What happens during TURP 

A transurethral resection of the prostate (TURP) is carried out in hospital under anaesthetic. You'll usually need to stay in hospital for one to three days.

Preparing for surgery

You'll usually be asked to attend a pre-admission appointment a few weeks before your operation so a doctor or nurse can make sure the operation is suitable for you and that you're well enough to have an anaesthetic.

This may involve tests such as blood tests and an electrocardiogram (ECG) to check your general health. An ECG is a simple test to check the electrical activity of your heart.

You can also use this appointment as an opportunity to ask any questions about the procedure and discuss any concerns you have.

Make sure you tell your doctor or nurse if you're currently taking medication to prevent blood clots, such as aspirin, warfarin or clopidogrel. These medications could cause heavy bleeding during surgery, so you may be advised to stop taking them in the lead-up to your operation.

If you smoke, you should try to cut down or give up completely before your operation, as this can help reduce your risk of potentially serious complications such as chest infections and blood clots.

Read more advice about stopping smoking.

Before the procedure

You'll usually be asked to come into hospital on the day of the operation or the day before.

You'll be asked to stop eating and drinking around six hours before surgery. Depending on the results of your pre-admission assessment, you may be given compression stockings to help prevent blood clots.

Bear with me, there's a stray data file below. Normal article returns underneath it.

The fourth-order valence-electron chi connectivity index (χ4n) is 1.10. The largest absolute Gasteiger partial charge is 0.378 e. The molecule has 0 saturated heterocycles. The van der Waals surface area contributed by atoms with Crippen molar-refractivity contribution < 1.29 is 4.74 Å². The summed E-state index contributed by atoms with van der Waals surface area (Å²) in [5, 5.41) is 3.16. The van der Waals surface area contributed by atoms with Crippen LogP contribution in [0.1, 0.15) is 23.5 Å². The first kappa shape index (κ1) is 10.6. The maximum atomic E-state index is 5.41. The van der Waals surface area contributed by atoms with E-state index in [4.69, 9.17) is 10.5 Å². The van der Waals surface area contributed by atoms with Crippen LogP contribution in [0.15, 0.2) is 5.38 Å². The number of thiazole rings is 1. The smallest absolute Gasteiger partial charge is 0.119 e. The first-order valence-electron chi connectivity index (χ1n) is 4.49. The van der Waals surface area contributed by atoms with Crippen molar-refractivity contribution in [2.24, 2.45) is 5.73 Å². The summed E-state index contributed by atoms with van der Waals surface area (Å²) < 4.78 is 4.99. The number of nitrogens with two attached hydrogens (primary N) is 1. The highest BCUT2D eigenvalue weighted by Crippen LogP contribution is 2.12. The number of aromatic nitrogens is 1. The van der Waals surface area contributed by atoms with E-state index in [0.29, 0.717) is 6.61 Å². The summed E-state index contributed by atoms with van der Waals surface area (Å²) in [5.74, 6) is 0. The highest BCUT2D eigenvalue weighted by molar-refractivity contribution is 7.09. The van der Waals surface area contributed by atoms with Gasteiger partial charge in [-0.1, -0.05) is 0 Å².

Just before the operation is carried out, you'll be given an anaesthetic to stop you feeling any pain during the procedure. The type of anaesthetic used may be either:

  • general anaesthetic – this means you'll be unconscious throughout the procedure
  • a spinal or epidural anaesthetic – this means you'll be awake during the procedure, but won't be able to feel anything below your waist

The operation

A TURP is usually carried out using a device called a resectoscope. This is a thin metal tube containing a light, camera and loop of wire.

The surgeon will insert the resectoscope into your urethra (the tube that carries urine out of the body) before guiding it to the site of your prostate with the help of the light and the camera.

An electric current is used to heat the loop of wire, and this is used to cut away a section of your prostate. After the procedure, a catheter (a thin, flexible tube) is used to pump fluid into the bladder and flush away pieces of prostate that have been removed.

A TURP can take up to an hour to perform, depending on how much of your prostate needs to be removed.

Once the procedure has been completed, you'll be moved back to your hospital ward so you can recover. The catheter will be left in place for a few days until you're able to urinate normally.

Read more about recovering from TURP.

Waiting times

TURP isn't normally regarded as an urgent operation, which means you may have to wait several months for it to be carried out.

Ask your surgeon or GP about estimated waiting times when the procedure is discussed with you.

Read more about waiting times in the NHS.

Page last reviewed: 08/06/2015

Next review due: 01/06/2018